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SOA skills, slings and arrows

At a time when SOA is experiencing some slings and arrows, it is hard to remember that not too long ago Service Oriented Architecture was a big technology buzz word.

At a time when SOA is experiencing some slings and arrows, it is hard to remember that not too long ago it was the greatest thing since sliced bread. It was, in fact, over hyped. If anything, SOA was positioned as a more dramatic break with the past than truly might have been the case.

But, as a gentlemen told me when I started with last fall, in software development there is a lot of hype around certain trends. The new trends are not that different form the old ones. "Even the old Nehru jacket eventually comes back in style."

The gentleman speaking was none other than Mark Lorenz, principal software engineer with Fidelity Investments. We were discussing SOA skill sets, and their similarities to other types of skill sets useful over the years for software engineers and architects.

For the successful software architect, said Lorenz, there are some pretty basic skills required, and they are not just for SOA.

''If you don't understand the design patterns - for example, the Model View Controller (MVC) - and you are not building an architecture that has separation of concerns, you are not ready to do services,'' he said. Similarly, established skills with distributed object technology may be a clue to who is going to be good with SOA.

As with athletes in some sports, in modern development it is necessary to focus on the ball while still watching how the whole play – or game – is unfolding. So the steeping in objects and things like MVCs described here does not suggest that one should favor a heavy emphasis on coding.

People are mistaken if they straightaway sit down at a keyboard and start coding away. They have to, Lorenz suggests, be able to do things like RUP and iteration planning.

Still "if you can't build small things, I don't see how you are going to an SOA," he adds.

These are not common skills. Does that surprise you?

"Few people using a UML [modeling] tool can sit down and understand how their system will work from both a logical and physical standpoint," Lorenz said. Understanding how you will build a system that meets requirements but does so in an organized way – that is a skill needed to do an SOA, and to do other successful software projects as well.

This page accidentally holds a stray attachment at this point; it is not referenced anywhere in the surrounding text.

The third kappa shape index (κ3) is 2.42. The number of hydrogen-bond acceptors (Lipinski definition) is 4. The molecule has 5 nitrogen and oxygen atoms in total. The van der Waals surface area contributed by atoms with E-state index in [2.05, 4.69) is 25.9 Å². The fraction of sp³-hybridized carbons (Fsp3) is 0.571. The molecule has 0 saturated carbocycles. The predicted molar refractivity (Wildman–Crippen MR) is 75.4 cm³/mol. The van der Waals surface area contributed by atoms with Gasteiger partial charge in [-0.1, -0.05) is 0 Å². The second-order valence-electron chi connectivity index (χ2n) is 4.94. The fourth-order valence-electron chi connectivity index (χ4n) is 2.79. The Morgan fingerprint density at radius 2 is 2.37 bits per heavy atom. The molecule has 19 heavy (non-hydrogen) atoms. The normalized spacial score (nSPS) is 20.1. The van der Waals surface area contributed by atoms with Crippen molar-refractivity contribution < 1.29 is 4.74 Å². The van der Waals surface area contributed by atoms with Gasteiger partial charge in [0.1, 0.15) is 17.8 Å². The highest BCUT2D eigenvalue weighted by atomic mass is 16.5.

Send in the SOA antipatterns
Understanding the concepts, technology and tools of SOA is certainly important, said Lorenz. It is essential to know how granular to make a service, he said. Yet this too has roots in early approaches. Even predating the SOA push, distributed object developers and J2EE coders needed to create service layers that interface with remote functionality. Proper assignment of program – or 'services' – responsibilities is important.

Building a framework, which has long been the route for many a developer to truly cross over to the architect side, remains an example of the evolution to services. With the framework you are building software, but it is reusable software.

So, what is an anti-SOA pattern? Like others Lorenz points to the mindset that looks to put business logic and business rules into the data base as the wrong thing. Wasn't that one of the big lessons from the client-server era? But, let us admit it: teams are tempted to take that sort of short cut every day. No question that the SOA architect has to sometimes violently warn the herd on issues like this. That is, no doubt, an aspect of an emerging profession grounded in values both new and established.

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